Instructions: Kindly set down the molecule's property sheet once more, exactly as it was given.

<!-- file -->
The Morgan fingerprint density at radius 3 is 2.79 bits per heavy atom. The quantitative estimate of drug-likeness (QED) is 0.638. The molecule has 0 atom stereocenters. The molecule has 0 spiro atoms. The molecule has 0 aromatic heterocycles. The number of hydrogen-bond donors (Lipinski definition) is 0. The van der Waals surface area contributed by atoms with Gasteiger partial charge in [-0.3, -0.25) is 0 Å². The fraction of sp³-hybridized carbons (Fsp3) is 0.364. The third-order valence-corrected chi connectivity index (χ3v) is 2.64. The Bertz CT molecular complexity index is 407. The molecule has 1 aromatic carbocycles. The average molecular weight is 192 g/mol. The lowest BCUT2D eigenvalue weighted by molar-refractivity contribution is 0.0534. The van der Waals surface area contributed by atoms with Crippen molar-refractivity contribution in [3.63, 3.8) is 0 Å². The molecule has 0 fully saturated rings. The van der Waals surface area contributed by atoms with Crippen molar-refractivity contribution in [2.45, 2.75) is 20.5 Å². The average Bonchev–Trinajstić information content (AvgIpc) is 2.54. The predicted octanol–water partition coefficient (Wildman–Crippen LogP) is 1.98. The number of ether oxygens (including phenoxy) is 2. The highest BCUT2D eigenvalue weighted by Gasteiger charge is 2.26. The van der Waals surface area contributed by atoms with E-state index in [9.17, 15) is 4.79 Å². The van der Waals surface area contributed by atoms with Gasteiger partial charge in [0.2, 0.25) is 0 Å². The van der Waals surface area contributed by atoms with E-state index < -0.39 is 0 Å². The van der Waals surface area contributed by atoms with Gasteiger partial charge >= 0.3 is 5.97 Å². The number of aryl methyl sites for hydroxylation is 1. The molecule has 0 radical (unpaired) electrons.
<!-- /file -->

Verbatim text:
The Morgan fingerprint density at radius 3 is 2.79 bits per heavy atom. The quantitative estimate of drug-likeness (QED) is 0.638. The molecule has 0 atom stereocenters. The molecule has 0 spiro atoms. The molecule has 0 aromatic heterocycles. The number of hydrogen-bond donors (Lipinski definition) is 0. The van der Waals surface area contributed by atoms with Gasteiger partial charge in [-0.3, -0.25) is 0 Å². The fraction of sp³-hybridized carbons (Fsp3) is 0.364. The third-order valence-corrected chi connectivity index (χ3v) is 2.64. The Bertz CT molecular complexity index is 407. The molecule has 1 aromatic carbocycles. The average molecular weight is 192 g/mol. The lowest BCUT2D eigenvalue weighted by molar-refractivity contribution is 0.0534. The van der Waals surface area contributed by atoms with Crippen molar-refractivity contribution in [3.63, 3.8) is 0 Å². The molecule has 0 fully saturated rings. The van der Waals surface area contributed by atoms with Crippen molar-refractivity contribution in [2.45, 2.75) is 20.5 Å². The average Bonchev–Trinajstić information content (AvgIpc) is 2.54. The predicted octanol–water partition coefficient (Wildman–Crippen LogP) is 1.98. The number of ether oxygens (including phenoxy) is 2. The highest BCUT2D eigenvalue weighted by Gasteiger charge is 2.26. The van der Waals surface area contributed by atoms with E-state index in [9.17, 15) is 4.79 Å². The van der Waals surface area contributed by atoms with Gasteiger partial charge in [0.2, 0.25) is 0 Å². The van der Waals surface area contributed by atoms with E-state index < -0.39 is 0 Å². The van der Waals surface area contributed by atoms with Gasteiger partial charge >= 0.3 is 5.97 Å². The number of aryl methyl sites for hydroxylation is 1. The molecule has 0 radical (unpaired) electrons.